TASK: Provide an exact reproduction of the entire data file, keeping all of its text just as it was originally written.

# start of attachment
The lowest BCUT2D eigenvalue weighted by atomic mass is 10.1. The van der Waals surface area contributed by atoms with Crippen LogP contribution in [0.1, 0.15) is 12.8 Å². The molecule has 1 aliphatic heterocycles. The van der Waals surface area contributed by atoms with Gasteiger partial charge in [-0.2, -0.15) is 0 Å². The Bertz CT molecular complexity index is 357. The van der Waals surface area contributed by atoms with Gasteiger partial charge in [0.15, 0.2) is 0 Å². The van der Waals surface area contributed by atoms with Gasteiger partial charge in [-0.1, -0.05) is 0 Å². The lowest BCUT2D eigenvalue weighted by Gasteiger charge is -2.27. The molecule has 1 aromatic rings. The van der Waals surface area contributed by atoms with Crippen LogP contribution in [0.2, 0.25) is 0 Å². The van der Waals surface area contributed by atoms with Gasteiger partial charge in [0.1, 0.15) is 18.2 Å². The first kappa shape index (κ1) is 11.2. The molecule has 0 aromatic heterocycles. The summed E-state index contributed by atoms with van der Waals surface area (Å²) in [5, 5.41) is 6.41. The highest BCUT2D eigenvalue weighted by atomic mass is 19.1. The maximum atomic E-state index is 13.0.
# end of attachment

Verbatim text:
The lowest BCUT2D eigenvalue weighted by atomic mass is 10.1. The van der Waals surface area contributed by atoms with Crippen LogP contribution in [0.1, 0.15) is 12.8 Å². The molecule has 1 aliphatic heterocycles. The van der Waals surface area contributed by atoms with Gasteiger partial charge in [-0.2, -0.15) is 0 Å². The Bertz CT molecular complexity index is 357. The van der Waals surface area contributed by atoms with Gasteiger partial charge in [0.15, 0.2) is 0 Å². The van der Waals surface area contributed by atoms with Gasteiger partial charge in [-0.1, -0.05) is 0 Å². The lowest BCUT2D eigenvalue weighted by Gasteiger charge is -2.27. The molecule has 1 aromatic rings. The van der Waals surface area contributed by atoms with Crippen LogP contribution in [0.2, 0.25) is 0 Å². The van der Waals surface area contributed by atoms with Gasteiger partial charge in [0.1, 0.15) is 18.2 Å². The first kappa shape index (κ1) is 11.2. The molecule has 0 aromatic heterocycles. The summed E-state index contributed by atoms with van der Waals surface area (Å²) in [5, 5.41) is 6.41. The highest BCUT2D eigenvalue weighted by atomic mass is 19.1. The maximum atomic E-state index is 13.0.